Lovers are impractical things.
Your sunglasses rattle
as the tires screech across long stretches of concrete.
The sun only sets when it is exhausted,
and so you sweat in its fervent heat
until it vanishes beyond the horizon.
The moon shrieks at midnight,
and it fights for your affection –
the nocturnal, exaggerated love you offer your lover.
She falls asleep
and the moon wins.
Coffee stains and briefcase blues tick inside your head,
but you find your lover burrowed into valleys you can’t see.
Where do her eyes go when they gaze into the sun?
She was never yours, and she was never her own.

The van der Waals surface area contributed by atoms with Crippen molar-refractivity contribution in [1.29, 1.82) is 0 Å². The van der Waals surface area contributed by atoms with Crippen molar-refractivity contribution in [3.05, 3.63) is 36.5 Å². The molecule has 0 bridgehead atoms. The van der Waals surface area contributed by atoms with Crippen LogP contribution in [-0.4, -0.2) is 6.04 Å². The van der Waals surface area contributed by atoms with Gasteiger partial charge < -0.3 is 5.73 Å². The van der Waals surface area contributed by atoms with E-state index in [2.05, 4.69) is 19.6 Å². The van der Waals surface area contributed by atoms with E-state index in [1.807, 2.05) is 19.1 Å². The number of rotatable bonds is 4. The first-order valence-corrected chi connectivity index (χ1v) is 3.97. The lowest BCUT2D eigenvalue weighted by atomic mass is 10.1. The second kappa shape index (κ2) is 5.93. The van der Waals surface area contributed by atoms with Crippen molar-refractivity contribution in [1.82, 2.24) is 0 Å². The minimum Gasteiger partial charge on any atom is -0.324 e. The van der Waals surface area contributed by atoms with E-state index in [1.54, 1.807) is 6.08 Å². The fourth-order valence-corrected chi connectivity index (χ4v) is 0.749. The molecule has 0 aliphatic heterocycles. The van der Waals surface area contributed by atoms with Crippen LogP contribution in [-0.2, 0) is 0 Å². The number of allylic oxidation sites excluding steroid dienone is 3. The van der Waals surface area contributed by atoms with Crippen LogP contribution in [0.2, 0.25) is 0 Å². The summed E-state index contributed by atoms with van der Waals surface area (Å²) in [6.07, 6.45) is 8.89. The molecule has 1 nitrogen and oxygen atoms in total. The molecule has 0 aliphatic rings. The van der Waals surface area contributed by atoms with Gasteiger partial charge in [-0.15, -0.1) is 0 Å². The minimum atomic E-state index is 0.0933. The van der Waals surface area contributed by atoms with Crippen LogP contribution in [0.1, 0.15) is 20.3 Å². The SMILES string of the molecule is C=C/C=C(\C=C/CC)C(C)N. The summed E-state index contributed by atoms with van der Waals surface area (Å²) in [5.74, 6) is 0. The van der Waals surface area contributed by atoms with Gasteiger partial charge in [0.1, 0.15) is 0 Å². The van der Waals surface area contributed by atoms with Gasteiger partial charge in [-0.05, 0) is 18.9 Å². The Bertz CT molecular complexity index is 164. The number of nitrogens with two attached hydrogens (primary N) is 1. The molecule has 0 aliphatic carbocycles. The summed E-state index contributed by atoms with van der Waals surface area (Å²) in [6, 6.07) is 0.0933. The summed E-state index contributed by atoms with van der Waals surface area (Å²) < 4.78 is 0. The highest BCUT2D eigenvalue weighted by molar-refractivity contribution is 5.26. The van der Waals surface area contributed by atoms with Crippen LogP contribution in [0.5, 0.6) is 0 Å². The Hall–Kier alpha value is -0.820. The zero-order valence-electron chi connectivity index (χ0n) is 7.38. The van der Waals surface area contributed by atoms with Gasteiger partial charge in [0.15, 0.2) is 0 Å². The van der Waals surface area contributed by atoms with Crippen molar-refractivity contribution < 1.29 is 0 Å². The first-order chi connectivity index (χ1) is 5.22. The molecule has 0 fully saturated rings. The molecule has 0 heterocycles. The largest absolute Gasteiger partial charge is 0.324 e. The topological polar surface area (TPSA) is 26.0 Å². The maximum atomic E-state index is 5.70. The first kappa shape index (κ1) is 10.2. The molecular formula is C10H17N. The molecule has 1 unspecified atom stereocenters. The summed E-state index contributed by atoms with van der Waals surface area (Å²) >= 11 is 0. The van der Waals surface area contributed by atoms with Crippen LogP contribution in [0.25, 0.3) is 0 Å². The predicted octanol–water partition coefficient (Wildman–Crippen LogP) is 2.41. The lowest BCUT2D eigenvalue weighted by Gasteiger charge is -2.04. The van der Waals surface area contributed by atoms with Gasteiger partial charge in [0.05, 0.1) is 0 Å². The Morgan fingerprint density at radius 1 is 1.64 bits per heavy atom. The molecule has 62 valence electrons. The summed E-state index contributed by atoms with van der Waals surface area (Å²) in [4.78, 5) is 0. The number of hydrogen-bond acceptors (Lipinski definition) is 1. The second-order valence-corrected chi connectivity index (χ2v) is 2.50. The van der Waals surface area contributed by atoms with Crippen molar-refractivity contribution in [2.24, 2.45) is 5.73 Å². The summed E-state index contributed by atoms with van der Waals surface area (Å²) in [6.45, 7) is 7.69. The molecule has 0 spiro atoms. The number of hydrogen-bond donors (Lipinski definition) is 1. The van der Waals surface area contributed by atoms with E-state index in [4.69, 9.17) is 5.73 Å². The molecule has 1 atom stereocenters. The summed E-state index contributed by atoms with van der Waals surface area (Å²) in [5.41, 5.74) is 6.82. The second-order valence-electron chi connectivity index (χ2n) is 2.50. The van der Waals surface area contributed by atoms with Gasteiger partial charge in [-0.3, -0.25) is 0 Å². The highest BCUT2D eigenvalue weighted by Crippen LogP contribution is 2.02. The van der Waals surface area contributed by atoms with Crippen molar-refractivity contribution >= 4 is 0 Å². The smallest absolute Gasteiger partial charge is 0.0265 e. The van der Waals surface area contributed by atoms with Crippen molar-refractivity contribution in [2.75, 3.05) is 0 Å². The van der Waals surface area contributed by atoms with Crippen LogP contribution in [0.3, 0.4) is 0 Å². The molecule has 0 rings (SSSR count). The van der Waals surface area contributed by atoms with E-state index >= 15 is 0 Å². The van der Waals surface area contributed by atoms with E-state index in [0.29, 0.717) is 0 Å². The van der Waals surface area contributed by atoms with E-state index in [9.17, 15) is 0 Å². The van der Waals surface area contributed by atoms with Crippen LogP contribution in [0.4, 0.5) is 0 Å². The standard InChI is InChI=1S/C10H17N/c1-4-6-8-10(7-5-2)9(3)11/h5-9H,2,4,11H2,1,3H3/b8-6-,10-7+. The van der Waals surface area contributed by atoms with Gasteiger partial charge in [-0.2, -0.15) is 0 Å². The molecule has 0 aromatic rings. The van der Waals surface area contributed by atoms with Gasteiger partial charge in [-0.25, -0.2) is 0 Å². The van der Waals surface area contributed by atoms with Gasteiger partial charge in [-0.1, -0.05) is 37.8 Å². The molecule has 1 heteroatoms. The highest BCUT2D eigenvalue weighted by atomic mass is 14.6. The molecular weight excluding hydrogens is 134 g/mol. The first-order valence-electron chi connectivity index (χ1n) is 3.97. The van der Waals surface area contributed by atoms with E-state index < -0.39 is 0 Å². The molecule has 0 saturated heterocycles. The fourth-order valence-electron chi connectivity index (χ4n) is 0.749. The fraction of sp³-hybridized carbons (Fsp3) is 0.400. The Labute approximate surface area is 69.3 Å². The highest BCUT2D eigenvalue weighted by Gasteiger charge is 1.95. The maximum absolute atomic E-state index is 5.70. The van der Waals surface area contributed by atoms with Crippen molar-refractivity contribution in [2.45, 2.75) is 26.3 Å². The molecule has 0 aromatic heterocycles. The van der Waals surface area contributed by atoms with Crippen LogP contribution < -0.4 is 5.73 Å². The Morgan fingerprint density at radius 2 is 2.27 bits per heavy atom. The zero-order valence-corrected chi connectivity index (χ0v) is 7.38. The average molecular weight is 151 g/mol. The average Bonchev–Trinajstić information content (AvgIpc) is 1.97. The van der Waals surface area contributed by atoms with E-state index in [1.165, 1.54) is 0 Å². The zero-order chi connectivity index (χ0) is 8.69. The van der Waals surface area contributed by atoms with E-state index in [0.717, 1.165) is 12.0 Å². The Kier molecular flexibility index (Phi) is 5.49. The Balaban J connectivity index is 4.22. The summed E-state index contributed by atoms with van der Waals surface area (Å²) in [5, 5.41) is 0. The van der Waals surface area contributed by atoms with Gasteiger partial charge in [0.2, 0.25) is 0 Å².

You listen to shrieks and she listens to whispers.
Can’t you feel her fingertips gently pat your hand?
You love the moonlight only
because of the way it looks on her drained skin.
Her bare feet are cold, and she kicks you in her sleep.
She is in a perpetual state of contemplation,
and her soul is exhausted.
You toss her book aside and she screams,
but you hear it like a whisper.
You drive faster and faster until the cars shriek, too.
They say lovers are impractical things.